In 1946, newly married Nita and Mario Constanzo established themselves at Golden Grove Estate near Stanthorpe.
Nita, the daughter of Italian immigrants, and Mario, having recently emigrated from Sicily with his family, set about establishing their stone fruit and table grapes business. In true Italian tradition, table grapes unsuitable for sale were soon converted to wine.
“Wine was always made from left over table grapes because that was a beverage that everyone drank,” says their daughter-in-law, Grace Constanzo. “There was a market for selling homemade wine to Italians living in Brisbane and North Queensland. They would send it up on the railway.” And so began the journey from Italy to Australia, and the journey from table grapes to a celebrated Queensland winery.
Not until 1972 did the couple turn their hands to wine grapes, when they planted the first shiraz vines. In 1985, their son Sam Costanzo and his wife Grace took over the business. Taking advantage of their prime wine country real estate, they planted vines over the course of the next decade, including chardonnay, merlot, cabernet sauvignon, sauvignon blanc and semillon.
A third generation of Costanzos has since joined the business. Sam and Grace’s son, Raymond, returned home to the family vineyard 12 years ago after completing studies at Charles Sturt University in Wagga Wagga, with a Bachelor of Applied Science (wine science) followed by seven years working in vineyards interstate and abroad. Experience in wineries such as De Bortoli (where he worked under winemaker Steve Webber, who would become a great influence on his winemaking), and Hogue Cellars in the Yakima Valley, USA, helped shape the young winemaker.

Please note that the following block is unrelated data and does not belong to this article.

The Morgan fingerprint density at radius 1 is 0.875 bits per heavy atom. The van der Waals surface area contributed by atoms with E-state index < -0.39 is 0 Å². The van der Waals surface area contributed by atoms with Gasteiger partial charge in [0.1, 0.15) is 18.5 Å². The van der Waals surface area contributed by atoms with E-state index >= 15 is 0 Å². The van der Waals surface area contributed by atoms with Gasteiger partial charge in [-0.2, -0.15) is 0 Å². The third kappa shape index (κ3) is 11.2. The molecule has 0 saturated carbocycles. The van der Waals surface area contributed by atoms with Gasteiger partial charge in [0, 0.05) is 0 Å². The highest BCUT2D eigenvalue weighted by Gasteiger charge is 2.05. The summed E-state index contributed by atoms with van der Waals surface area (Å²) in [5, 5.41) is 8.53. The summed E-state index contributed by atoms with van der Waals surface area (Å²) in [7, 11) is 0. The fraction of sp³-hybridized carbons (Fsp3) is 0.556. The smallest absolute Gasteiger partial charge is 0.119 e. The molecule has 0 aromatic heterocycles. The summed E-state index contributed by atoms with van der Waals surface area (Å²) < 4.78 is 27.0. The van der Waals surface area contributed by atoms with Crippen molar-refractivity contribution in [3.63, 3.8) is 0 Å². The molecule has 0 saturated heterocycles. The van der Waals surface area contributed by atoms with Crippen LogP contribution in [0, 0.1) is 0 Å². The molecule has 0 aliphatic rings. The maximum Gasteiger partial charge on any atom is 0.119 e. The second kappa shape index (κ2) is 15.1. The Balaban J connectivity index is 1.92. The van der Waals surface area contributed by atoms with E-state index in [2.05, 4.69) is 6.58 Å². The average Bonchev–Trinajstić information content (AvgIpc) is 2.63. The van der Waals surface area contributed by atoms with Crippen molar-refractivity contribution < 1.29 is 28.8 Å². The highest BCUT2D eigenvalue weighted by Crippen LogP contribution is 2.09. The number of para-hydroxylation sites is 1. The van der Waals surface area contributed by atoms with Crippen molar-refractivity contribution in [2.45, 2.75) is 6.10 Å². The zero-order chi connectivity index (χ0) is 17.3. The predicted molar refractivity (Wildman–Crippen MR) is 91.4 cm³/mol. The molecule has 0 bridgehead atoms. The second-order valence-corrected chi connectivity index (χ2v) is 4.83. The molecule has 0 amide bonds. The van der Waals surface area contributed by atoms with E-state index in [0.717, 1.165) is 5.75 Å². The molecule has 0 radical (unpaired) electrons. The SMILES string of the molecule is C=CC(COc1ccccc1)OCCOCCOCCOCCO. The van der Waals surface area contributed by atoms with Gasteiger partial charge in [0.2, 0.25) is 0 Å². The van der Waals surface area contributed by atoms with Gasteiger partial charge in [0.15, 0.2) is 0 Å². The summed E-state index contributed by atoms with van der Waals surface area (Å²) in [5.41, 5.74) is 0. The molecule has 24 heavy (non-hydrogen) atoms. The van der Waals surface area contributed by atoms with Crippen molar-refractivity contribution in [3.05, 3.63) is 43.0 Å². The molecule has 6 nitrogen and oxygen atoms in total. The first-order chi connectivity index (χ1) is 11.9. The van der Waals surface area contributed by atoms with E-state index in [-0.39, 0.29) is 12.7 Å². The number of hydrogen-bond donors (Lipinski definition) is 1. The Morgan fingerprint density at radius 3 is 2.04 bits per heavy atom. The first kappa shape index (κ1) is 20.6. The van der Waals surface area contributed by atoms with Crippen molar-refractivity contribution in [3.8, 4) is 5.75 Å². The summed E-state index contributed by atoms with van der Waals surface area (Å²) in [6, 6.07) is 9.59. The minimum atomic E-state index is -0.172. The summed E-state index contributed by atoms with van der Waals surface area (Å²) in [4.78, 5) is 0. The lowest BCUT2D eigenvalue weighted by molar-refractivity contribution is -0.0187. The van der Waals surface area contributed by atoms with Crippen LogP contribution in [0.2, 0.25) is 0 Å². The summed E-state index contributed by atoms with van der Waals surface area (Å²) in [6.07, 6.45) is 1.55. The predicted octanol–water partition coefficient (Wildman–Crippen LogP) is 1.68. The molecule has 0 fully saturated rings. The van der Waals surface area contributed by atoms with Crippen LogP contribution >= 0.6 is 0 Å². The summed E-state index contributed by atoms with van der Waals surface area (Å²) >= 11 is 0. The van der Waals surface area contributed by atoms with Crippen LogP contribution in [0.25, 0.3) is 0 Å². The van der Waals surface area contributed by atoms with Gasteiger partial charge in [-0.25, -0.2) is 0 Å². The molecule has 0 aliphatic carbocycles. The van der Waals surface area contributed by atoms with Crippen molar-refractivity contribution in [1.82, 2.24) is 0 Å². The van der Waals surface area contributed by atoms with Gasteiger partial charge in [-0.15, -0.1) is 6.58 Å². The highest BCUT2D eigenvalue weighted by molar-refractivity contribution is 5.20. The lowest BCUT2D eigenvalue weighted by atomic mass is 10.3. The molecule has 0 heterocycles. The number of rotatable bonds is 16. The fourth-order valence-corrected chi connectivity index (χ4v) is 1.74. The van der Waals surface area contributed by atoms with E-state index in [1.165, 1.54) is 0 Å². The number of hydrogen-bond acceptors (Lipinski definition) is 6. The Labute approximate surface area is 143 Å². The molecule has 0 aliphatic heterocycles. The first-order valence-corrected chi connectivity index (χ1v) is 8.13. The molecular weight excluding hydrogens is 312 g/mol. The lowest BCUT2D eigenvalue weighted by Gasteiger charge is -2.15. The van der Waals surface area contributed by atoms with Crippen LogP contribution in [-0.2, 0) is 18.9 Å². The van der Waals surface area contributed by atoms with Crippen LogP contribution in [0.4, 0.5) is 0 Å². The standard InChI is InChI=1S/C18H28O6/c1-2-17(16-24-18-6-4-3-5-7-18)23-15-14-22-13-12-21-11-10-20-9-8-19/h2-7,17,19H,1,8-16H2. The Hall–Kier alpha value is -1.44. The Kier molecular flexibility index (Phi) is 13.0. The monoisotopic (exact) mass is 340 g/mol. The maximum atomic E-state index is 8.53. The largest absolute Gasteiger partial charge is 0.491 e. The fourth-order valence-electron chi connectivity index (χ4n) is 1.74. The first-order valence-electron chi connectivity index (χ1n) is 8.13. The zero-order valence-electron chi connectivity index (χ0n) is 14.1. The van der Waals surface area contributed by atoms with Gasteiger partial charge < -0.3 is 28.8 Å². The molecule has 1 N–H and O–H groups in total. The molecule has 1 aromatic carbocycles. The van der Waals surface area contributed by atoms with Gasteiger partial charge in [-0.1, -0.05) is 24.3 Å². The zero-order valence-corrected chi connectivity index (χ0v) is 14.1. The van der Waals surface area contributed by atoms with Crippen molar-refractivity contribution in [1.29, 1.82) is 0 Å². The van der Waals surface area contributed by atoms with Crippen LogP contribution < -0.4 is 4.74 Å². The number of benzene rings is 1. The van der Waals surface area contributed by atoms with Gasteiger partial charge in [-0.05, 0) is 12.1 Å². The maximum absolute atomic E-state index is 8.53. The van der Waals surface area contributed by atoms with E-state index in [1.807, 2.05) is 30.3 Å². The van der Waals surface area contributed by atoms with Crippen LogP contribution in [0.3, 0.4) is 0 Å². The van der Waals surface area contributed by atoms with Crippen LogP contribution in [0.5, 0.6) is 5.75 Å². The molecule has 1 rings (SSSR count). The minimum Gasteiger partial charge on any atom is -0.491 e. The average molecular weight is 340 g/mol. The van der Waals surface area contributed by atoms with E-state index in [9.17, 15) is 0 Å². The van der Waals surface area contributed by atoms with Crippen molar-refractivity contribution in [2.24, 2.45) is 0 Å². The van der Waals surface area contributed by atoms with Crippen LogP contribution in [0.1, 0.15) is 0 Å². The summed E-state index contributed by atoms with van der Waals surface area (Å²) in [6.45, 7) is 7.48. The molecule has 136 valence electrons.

“Dad was self taught, he learned how to make wine from his father and by reading books. I brought different techniques and the technical side to the winery,” says Ray. Running a multi-generational family business is no easy feat, although with Sam and Ray playing on their strengths, the grape producer and winemaker have proved a winning team. “Dad gives me fantastic grapes. It’s a rare thing to have a good, old farmer on hand. New farmers can’t just look at their vineyard and know what’s happening; they need to get everything tested. Ninety per cent of making good wine is in the vineyard.”
In preparing for the return of the prodigal son all those years ago, Sam planted vines of alternate grape varieties suitable to the region, to give Ray something to play with. Although nobody expected it, the alternative grape varieties have turned out to be the most successful.
The Golden Grove durif (a French red varietal), vermentino and temperanillo are just a few of the varieties winning accolades. Their success in the field has been heralded by wine authority James Halliday, who has given Golden Grove a five-star rating for the past six years, describing them as ‘one of the top 10 dark horses of the year’ in his 2014 wine companion.
The family winery will concentrate on more alternative varieties in the coming years. As for Ray, he will work on becoming a more relaxed winemaker.
Now that he knows the vineyard better and knows what to expect, he can concentrate on becoming less technical and more natural.
Words Alice Thompson Images supplied by Golden Grove Estate